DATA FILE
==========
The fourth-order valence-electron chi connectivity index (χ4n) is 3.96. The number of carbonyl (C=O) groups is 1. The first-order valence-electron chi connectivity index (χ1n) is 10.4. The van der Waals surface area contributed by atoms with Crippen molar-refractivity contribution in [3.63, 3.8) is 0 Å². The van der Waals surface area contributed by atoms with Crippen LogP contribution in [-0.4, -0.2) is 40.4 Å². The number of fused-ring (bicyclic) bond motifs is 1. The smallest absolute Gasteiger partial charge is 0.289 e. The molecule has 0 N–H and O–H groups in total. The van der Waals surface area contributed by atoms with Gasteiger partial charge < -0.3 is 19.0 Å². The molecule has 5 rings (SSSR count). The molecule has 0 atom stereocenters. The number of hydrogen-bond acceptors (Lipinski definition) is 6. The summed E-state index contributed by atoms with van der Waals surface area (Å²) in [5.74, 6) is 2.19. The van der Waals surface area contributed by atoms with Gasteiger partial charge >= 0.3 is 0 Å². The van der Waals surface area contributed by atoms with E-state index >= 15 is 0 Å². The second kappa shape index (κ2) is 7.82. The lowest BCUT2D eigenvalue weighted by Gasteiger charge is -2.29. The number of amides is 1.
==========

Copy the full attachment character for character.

The fourth-order valence-electron chi connectivity index (χ4n) is 3.96. The number of carbonyl (C=O) groups is 1. The first-order valence-electron chi connectivity index (χ1n) is 10.4. The van der Waals surface area contributed by atoms with Crippen molar-refractivity contribution in [3.63, 3.8) is 0 Å². The van der Waals surface area contributed by atoms with Crippen LogP contribution in [-0.4, -0.2) is 40.4 Å². The number of fused-ring (bicyclic) bond motifs is 1. The smallest absolute Gasteiger partial charge is 0.289 e. The molecule has 0 N–H and O–H groups in total. The van der Waals surface area contributed by atoms with Gasteiger partial charge < -0.3 is 19.0 Å². The molecule has 5 rings (SSSR count). The molecule has 0 atom stereocenters. The number of hydrogen-bond acceptors (Lipinski definition) is 6. The summed E-state index contributed by atoms with van der Waals surface area (Å²) in [5.74, 6) is 2.19. The van der Waals surface area contributed by atoms with Gasteiger partial charge >= 0.3 is 0 Å². The van der Waals surface area contributed by atoms with E-state index >= 15 is 0 Å². The second kappa shape index (κ2) is 7.82. The lowest BCUT2D eigenvalue weighted by Gasteiger charge is -2.29. The number of amides is 1.